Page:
Wed, 04/25/2018 11:00 am
The Village of Saranac Lake and a delegation from the Australian Embassy in Washington, DC, will commemorate ANZAC Day for Post Traumatic Stress Awareness on Wednesday, April 25, with an 11:00 a.m. ceremony in the World War I Veterans Memorial Park on the corner of River and Church Streets.
ANZAC Day, celebrated on April 25th of each year, is a day of remembrance for soldiers and veterans in Australia and New Zealand, as, on this date in 1915, thousands of soldiers in the “Australian New Zealand Army Corps (ANZAC)” suffered tremendous casualties in a large military operation in what is now Turkey.
This will be the fifth annual Anzac ceremony observed by Saranac Lake, which began this commemoration of the sacrifices of both American and Australian veterans, who have been allies for over a century—along with the recognition of Post Traumatic Stress (PTS) which affects many of these men and women—following the death of 31 year-old Australian Army Captain Paul McKay, diagnosed with PTS, atop nearby Scarface Mountain in early 2014.
McKay traveled from his home in Adelaide, Australia, to Saranac Lake and, just before the 2014 New Year, ascended Scarface Mountain in temperatures reaching 20 degrees below zero with very little clothing or gear. 15 days later, his body was found upon a rocky outcrop near the mountain’s peak. The captain’s death was later ruled a suicide and there is no known reason why Captain McKay came to Saranac Lake.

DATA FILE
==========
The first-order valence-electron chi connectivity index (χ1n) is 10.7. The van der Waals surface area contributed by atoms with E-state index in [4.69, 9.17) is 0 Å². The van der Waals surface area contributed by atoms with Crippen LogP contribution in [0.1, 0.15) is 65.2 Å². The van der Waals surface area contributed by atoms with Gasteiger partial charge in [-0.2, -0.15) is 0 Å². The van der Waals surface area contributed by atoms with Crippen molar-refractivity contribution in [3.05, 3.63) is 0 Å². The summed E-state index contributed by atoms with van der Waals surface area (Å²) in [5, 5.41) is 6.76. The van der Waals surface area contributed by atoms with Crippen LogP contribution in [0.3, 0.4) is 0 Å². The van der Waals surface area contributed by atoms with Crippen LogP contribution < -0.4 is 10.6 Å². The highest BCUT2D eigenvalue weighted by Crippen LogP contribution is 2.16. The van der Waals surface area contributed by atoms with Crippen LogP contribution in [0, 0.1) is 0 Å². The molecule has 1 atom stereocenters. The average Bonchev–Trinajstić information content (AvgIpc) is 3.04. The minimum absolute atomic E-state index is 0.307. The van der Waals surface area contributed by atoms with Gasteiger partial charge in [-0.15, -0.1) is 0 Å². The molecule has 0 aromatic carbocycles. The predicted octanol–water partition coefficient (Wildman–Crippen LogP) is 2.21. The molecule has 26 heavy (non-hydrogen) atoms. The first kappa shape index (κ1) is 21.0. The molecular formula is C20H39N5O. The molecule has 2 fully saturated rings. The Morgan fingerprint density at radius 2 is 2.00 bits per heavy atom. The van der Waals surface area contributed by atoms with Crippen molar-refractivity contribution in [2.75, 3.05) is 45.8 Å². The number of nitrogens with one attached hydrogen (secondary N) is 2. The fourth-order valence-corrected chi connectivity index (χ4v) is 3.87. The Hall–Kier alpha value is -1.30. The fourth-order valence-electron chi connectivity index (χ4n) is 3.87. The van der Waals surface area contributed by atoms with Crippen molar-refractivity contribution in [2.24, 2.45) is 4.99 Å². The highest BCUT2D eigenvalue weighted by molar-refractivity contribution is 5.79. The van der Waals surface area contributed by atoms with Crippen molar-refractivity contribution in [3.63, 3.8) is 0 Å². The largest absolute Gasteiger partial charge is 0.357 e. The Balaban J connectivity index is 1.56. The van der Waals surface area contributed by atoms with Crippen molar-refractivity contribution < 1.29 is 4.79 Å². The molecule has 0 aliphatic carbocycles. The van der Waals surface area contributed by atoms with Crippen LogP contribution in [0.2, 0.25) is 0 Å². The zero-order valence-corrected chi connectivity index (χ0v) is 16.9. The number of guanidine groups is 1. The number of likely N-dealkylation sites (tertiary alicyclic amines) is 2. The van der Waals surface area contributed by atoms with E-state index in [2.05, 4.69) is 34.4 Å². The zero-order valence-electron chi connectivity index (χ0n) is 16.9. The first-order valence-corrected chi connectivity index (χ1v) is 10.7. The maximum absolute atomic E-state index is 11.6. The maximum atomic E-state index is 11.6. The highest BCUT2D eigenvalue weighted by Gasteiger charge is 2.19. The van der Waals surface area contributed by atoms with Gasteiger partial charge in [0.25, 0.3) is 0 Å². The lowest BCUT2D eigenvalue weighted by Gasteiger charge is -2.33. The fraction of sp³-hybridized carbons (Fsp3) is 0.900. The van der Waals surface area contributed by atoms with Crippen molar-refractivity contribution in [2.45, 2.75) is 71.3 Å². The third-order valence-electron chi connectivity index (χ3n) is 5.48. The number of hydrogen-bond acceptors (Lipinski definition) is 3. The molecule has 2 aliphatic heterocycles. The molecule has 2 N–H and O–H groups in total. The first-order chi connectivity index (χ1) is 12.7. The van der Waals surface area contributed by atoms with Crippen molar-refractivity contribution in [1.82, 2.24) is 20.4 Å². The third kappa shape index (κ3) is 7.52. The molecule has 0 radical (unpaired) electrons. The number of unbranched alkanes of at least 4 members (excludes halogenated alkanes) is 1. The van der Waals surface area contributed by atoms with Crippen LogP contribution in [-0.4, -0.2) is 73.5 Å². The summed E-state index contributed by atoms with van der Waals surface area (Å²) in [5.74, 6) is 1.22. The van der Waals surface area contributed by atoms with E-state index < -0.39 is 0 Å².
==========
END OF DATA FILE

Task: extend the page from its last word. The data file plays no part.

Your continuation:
A newly-formed production group will travel from Australia to Saranac Lake to film a documentary about the extraordinary empathy and awareness this American small town continues to give a deceased Australian soldier, Post Traumatic Stress and the alliance between America and Australian military. Three brothers comprise the film crew, Daniel, Nathan and Michael Bolton. Nathan Bolton, served as a Special Operations Combat Engineer during two tours in Afghanistan, clearing improvised explosive devices or “IED” roadside bombs, and was diagnosed with PTS and depression upon his return. Mr. Bolton struggled for many years with the symptoms, yet, eventually earned a university degree in Screen and Media, specializing in Film and Television Production.
The production team’s documentary synopsis states, “We will see the (Anzac) ceremony, talk to those who participate, and identify the specifics that make this more than just another working day in Saranac Lake. We will find the connection to the universal that brings this town together in union with another nation, a half a world away.”
The United States and Australia have been unwavering military allies since World War I serving side by side in wars and conflicts which include WW II, Korea, Viet Nam, Kosovo, Afghanistan, and Iraq.
Again this year, Australians military attachés, will travel from Washington, DC, to be part of the ceremony. Australian Army Captain Tom Hinds will offer an ANZAC Day address and the traditional “Ode of Remembrance” at the ANZAC Day ceremony. Streets.
The general public is invited to attend and participate.